The pilar (the wooden stand in which they are beating the rice) is made from a single tree trunk, carved out inside to hold rice. (The bottom half is the mirror image of the top.) The massive wooden Qtip like instruments they are using to beat the rice weigh probably 5 to 10 pounds each, and they strike in a rhythm, breaking the husks off the rice. It doesn't take too long to get the hang of it and not strike off-center, which sends rice flying out of the pilar to the happy chickens. But April and I certainly tired quicker than they did. After five minutes or so of pounding the rice, you filter it, blowing away the husks and leaving the rice.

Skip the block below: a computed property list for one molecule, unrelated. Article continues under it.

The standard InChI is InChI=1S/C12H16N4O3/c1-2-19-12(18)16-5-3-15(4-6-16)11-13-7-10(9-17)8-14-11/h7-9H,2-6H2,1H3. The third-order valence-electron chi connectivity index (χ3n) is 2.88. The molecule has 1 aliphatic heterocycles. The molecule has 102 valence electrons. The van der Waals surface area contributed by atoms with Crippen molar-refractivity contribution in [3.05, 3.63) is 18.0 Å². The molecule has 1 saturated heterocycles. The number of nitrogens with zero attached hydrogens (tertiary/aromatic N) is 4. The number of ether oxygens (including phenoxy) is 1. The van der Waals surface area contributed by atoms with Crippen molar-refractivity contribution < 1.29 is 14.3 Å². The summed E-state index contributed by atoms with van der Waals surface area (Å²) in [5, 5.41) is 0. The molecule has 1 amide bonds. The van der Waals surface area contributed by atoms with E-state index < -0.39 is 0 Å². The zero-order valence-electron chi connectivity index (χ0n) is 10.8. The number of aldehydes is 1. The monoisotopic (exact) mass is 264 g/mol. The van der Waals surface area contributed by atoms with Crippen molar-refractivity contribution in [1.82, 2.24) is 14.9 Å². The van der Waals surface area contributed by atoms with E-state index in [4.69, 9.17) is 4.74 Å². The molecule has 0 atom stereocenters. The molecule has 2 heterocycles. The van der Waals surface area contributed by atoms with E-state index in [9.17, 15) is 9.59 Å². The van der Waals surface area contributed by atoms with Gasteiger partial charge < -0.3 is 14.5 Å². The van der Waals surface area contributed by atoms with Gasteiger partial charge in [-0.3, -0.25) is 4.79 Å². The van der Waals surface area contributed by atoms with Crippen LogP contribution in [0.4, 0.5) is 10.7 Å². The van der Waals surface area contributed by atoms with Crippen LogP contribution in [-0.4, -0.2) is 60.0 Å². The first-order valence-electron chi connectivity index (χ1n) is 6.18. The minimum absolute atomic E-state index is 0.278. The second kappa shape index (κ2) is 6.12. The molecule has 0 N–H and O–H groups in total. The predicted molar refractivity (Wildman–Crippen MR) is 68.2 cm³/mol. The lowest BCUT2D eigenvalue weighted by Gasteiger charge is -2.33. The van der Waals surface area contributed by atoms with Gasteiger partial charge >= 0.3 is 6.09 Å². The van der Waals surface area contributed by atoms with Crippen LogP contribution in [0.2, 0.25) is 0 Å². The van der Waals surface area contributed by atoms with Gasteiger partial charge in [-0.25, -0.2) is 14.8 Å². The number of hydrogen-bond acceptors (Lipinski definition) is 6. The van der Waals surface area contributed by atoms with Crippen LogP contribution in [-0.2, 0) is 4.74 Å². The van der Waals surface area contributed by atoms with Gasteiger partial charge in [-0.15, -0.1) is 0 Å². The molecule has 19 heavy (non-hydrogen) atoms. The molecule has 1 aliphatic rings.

This is repeated three or four times until all the rice has been de-husked and all the husks blown away. In this spot, there is a nice breeze coming off the water (out past April in the first picture). If there is no breeze, they put the rice in a large carved board and toss it in the air, catching the rice while the husks fall away, since they are lighter. Not a trick April or I would attempt with the evening's meal in the balance.
So what were the men doing while the women were pilaring (at least on this particular night)?
In the orange is our first host dad, and in the yellow is our third host dad, watching the women pilar.